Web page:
Department of Political Studies

Department of Political Studies
Department of Political Studies

Internal invitations issued via email. Please contact if you are interested in participating. 

Occasional reading/discussion group on the "Politics of COVID-19".

At each session, one of the participants can volunteer to choose something for the group to read and discuss at the next session. The range of possible topics is very broad and includes: questions about the role of government, about comparing the reasons for different responses in different states and populations, the gender differences that are emerging and the effect on racialized and poor people, the effects on electoral politics, the politics of healthcare, the changing face of democracy here and elsewhere, the implications for the rise of authoritarian policies and potentially governments, etc.

There's no commitment required. You can come to all the sessions, or only one or two, or none at all. The department will send notice of upcoming topics, dates and times, and include links to the readings being discussed.

The hope in initiating this series is to encourage department members to think of the ways in which COVID relates to our/their work/research and to think about the politics of COVID-19 in terms of the kinds of questions we ask in political studies. For those people who are having some trouble getting back inside their own research and writing, this might provide a way in.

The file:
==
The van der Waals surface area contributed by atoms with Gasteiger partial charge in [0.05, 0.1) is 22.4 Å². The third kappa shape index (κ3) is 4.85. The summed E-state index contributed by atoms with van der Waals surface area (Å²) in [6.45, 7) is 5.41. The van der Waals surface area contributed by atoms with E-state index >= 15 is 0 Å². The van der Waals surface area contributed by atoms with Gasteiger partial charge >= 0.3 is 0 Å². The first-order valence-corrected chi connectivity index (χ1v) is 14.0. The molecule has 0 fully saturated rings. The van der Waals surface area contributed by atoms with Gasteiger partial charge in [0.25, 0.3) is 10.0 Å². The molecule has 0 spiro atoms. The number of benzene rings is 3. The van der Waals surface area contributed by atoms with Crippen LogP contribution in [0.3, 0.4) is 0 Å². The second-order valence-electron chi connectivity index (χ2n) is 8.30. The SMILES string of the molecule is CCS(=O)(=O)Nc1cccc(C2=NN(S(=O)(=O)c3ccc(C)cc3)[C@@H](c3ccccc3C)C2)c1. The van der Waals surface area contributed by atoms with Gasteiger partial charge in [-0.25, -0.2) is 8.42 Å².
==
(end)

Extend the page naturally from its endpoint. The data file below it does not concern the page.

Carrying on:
The first of these discussions will focus on four extremely short articles. Each is just a few paragraphs. Together, they offer a picture of some of the ways in which contemporary political theorists are evaluating the impact of COVID-19 on our political discourse. The focus will primarily be on Brown's article, but the other three provide some interesting additional perspectives.

The articles are taken from a collection provided by the LA Review of Books. LARB invited a number of public intellectuals to offer commentary on COVID-19, and published them under the title, "The Quarantine Files: Thinkers in Self-Isolation":

The collection as a whole is interesting. For this session, we'll read those by Wendy Brown, Cynthia Enloe, Simona Forti and George Yancy. 

The discussion is booked for this coming Monday, April 27th, from 3 - 4:30. You'll get an invite to a Zoom meeting. Please join if you are interested.

Eleanor MacDonald